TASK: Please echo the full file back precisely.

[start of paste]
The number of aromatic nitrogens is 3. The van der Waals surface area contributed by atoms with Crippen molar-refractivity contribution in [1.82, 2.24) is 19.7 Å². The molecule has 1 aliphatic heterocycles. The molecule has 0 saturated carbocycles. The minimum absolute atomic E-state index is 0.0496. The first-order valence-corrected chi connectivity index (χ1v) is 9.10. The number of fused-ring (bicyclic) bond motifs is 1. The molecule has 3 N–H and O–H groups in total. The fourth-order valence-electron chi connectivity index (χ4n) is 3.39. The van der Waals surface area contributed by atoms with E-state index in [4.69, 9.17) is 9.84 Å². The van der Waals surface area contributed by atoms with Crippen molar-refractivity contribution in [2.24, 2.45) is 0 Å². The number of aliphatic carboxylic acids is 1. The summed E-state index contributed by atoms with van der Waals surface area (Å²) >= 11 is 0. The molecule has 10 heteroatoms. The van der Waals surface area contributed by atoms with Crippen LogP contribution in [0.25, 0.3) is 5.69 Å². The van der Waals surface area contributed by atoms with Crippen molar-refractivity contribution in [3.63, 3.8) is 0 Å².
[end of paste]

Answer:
The number of aromatic nitrogens is 3. The van der Waals surface area contributed by atoms with Crippen molar-refractivity contribution in [1.82, 2.24) is 19.7 Å². The molecule has 1 aliphatic heterocycles. The molecule has 0 saturated carbocycles. The minimum absolute atomic E-state index is 0.0496. The first-order valence-corrected chi connectivity index (χ1v) is 9.10. The number of fused-ring (bicyclic) bond motifs is 1. The molecule has 3 N–H and O–H groups in total. The fourth-order valence-electron chi connectivity index (χ4n) is 3.39. The van der Waals surface area contributed by atoms with E-state index in [4.69, 9.17) is 9.84 Å². The van der Waals surface area contributed by atoms with Crippen molar-refractivity contribution in [2.24, 2.45) is 0 Å². The number of aliphatic carboxylic acids is 1. The summed E-state index contributed by atoms with van der Waals surface area (Å²) >= 11 is 0. The molecule has 10 heteroatoms. The van der Waals surface area contributed by atoms with Crippen LogP contribution in [0.25, 0.3) is 5.69 Å². The van der Waals surface area contributed by atoms with Crippen molar-refractivity contribution in [3.63, 3.8) is 0 Å².